Nonprofit organization funds innovative homeland security technologies

Published 10 November 2005

San Diego, California-based Center for Commercialization of Advanced Technology (CCAT) is an organization with a difference: It is a non-profit outfit providing small grants, market studies, patent assistance, and other help to companies making homeland security technology. The Defense Department provides the funds for the organization, which has a budget of $5.4 million in fiscal 2006.

Note that CCAT was established in July 2001 - two months before the 9/11 attacks. Since then, it has awarded more than $16 million in grants to entrepreneurs, university labs, and government research centers. Rockville, Maryland-based 20/20 GeneSystems received a $100,000 grant from CCAT, and Jonathan Cohen, the president and CEO of the company, is grateful: “… there is a surprising lack of support for new technologies,” he says. “CCAT is extremely helpful in filling a substantial unmet need, a niche that seems to have slipped through the cracks in terms of first-responders.” 20/20 GeneSystems makes BioCheck kits, a $25 test kits to detect anthrax powder hoaxes. Two other companies which have received funding from CCAT are San Diego, California-based Intecon Systems, which makes decontamination spray for chemical and biological agents, and Centennial, Colorado-based LitEye, which makes an eye patch that can display maps of collapsed buildings or other information stored on a computer somewhere else.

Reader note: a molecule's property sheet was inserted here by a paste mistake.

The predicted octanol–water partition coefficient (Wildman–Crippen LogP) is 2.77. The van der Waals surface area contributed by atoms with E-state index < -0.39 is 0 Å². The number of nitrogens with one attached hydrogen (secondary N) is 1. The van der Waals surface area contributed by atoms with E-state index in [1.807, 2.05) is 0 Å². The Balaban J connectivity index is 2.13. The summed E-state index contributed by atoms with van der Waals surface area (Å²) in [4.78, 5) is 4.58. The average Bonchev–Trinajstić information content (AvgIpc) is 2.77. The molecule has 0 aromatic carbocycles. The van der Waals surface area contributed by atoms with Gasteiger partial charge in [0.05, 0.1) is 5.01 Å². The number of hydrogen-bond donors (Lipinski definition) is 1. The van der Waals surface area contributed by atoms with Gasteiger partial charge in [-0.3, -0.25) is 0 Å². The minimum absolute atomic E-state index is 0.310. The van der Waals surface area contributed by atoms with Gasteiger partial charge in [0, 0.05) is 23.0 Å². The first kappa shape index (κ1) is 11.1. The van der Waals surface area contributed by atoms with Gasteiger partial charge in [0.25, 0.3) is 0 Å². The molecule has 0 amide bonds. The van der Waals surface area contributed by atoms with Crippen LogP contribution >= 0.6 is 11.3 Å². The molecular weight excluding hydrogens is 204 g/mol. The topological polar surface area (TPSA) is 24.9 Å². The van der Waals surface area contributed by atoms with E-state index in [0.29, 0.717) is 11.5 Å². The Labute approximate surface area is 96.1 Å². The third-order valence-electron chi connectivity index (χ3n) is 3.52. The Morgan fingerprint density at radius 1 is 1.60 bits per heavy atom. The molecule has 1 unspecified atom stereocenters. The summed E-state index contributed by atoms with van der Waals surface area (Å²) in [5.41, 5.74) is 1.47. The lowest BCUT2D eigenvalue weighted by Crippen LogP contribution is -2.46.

-see this CQ report (sub. req.); read more about CCAT at the organization Web site; and see the Web sites of 20/20 GeneSystems | LitEye